Investment in Norwegian Offshore E&P Falls Further
Statistics Norway's latest report on planned industrial investments, released Wednesday, finds that oil majors expect to spend even less than expected on Norwegian offshore projects in 2017.
The oil and gas investment estimate for next year now stands at $17 billion, down nearly four percent from the last forecast and down by more than 18 percent from the agency's estimate for 2016.
The pace of decline is the sector's steepest on record, and it is enough to reduce the estimate for Norway’s oil and gas, manufacturing, mining and electricity sectors combined by about 13 percent year-over-year.
The decline is due in part to lower estimates for exploration, consistent with the trends of the past 18 months, but it is also due to reduced decommissioning activity, Statistics Norway said. A number of removal projects that had been scheduled for 2017 have now been postponed.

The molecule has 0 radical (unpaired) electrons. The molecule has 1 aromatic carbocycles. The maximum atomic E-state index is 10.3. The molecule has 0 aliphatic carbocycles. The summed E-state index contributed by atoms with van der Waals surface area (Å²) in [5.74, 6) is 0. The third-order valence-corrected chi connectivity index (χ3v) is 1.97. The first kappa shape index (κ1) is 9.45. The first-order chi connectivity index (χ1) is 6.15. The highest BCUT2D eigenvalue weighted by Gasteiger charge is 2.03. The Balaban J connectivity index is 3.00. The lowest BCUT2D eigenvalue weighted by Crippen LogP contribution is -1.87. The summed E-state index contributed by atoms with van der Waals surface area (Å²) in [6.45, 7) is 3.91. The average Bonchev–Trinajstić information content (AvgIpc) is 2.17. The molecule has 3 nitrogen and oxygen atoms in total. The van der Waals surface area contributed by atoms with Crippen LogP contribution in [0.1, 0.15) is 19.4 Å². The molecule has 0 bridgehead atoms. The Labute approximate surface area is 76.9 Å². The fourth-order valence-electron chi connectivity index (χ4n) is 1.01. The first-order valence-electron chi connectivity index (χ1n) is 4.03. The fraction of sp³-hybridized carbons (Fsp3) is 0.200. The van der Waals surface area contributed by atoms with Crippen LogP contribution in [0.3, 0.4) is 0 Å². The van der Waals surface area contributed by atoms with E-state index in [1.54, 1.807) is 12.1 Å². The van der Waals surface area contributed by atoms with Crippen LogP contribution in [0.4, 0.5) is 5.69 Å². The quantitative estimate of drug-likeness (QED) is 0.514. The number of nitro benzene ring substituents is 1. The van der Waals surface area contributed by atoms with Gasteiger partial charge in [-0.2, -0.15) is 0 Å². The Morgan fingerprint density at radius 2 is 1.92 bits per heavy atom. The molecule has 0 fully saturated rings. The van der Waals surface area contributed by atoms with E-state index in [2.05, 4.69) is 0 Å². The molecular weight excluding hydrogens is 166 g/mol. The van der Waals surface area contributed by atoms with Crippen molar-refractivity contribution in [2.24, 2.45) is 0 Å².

The agency noted that if other projects in the development pipeline are approved and move forward in late 2017 rather than early 2018, the estimate will be revised upwards.
The downturn in oil and gas has led to the loss of thousands of jobs in Norway's offshore E&P sector and its shoreside supply chain. The decline has contributed to the nation’s rising unemployment rate, which now stands at about five percent (about on par with the United States). Ten years ago, only 25 out of every 1,000 Norwegians were unemployed.
Another tough year
Tommy Hansen, director of communications for the Norwegian Oil and Gas Association (Norsk olje og gass), said in a statement that "2017 will be a tough year, but we think we have reached the bottom."
He suggested that Statistics Norway's estimate was now closer to the association's own forecast, and said that the numbers also reflected a positive development – the cost reductions that oil firms had achieved, which will make the Norwegian continental shelf more competitive going forward.